Jonah Goldberg is leaving National Review in the coming months to start a new conservative media company with Steve Hayes, who was editor-in-chief of The Weekly Standard when its owner shut it down in December.
Details: Goldberg and Hayes tell me they plan a reporting-driven, Trump-skeptical company that will begin with newsletters as soon as this summer, then add a website in September, and perhaps ultimately a print magazine.
- Hayes, the likely CEO, and Goldberg, likely the editor-in-chief, are the founders.
- Hayes tells me about the startup, which doesn’t have a name now: “We believe there’s a great appetite on the center-right for an independent conservative media company that resists partisan boosterism and combines a focus on old-school reporting with interesting and provocative commentary and analysis.”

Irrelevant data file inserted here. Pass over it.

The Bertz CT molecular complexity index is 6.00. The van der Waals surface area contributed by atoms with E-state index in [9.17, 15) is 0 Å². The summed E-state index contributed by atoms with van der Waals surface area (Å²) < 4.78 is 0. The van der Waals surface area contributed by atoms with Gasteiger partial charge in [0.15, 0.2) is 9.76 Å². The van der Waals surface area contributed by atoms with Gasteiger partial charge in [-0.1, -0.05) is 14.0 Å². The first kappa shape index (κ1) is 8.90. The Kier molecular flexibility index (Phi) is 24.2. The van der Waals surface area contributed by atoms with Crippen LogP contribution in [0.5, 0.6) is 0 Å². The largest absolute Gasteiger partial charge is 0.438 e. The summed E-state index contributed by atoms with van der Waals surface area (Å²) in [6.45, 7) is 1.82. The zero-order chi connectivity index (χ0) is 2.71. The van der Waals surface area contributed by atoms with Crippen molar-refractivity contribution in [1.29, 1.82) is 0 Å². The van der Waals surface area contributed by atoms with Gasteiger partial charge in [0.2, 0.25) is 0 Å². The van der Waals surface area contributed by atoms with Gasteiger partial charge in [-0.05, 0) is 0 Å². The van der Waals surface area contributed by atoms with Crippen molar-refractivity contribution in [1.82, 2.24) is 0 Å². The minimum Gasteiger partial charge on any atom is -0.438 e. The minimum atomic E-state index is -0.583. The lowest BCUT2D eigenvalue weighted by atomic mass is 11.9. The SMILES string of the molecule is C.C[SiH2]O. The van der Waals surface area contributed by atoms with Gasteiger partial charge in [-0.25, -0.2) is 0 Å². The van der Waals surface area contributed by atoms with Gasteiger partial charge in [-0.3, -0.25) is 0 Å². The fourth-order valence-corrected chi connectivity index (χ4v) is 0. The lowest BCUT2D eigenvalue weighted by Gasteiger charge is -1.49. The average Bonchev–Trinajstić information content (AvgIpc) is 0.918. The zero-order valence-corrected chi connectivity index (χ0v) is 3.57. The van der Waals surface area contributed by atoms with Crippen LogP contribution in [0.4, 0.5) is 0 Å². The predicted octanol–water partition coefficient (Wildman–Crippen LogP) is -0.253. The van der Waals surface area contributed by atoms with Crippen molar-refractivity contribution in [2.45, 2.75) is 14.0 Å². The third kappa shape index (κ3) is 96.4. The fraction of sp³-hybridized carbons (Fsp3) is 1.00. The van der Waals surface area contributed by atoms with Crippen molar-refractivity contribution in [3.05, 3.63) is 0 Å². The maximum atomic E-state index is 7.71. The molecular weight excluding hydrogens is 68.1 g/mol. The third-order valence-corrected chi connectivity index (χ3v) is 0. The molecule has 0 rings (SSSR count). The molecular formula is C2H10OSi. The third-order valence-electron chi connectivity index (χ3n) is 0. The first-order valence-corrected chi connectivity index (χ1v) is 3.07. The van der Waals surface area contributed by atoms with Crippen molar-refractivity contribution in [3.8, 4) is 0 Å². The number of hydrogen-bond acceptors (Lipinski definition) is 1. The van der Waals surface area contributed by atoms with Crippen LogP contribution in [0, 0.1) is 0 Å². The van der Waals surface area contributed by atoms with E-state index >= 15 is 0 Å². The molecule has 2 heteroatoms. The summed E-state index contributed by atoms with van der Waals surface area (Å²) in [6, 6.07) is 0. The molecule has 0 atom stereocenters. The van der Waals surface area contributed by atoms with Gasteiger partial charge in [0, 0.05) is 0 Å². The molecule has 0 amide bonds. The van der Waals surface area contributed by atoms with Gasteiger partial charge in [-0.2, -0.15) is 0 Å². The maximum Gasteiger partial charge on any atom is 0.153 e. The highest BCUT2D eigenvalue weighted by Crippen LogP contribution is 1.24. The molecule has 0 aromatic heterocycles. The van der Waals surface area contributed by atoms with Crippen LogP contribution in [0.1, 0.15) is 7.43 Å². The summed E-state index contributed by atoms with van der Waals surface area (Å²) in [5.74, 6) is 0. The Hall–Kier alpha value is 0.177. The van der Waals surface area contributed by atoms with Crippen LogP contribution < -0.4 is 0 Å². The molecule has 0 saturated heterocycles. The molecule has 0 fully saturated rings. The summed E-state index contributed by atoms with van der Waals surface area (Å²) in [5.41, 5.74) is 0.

Hayes and Goldberg are seeking investors.
- Goldberg joined National Review in 1998 and was the founding editor of National Review Online. He’ll continue as a fellow for the National Review Institute.
The reason to be skeptical about this has less to do with the anti-Trump conservative bent as the media environment into which Scoop will be born, from which Hayes’ Weekly Standard just exited. Non-partisan and non-ideological media are doing poorly these days, so bringing another media company into this atmosphere seems like a dubious idea.
That is a bigger issue than the “Trump-skeptical” viewpoint. Whether you like Trump or not (and recall Trump deserves praise when he does good things and criticism when he does bad things), at some point — 2021 or 2025 — the GOP will become a post-Trump party. Then what? Does the GOP revert to Reaganesque optimism and belief in free markets and free trade? Does it delve further into opposition to the idea that those from outside this country might have something positive to bring here?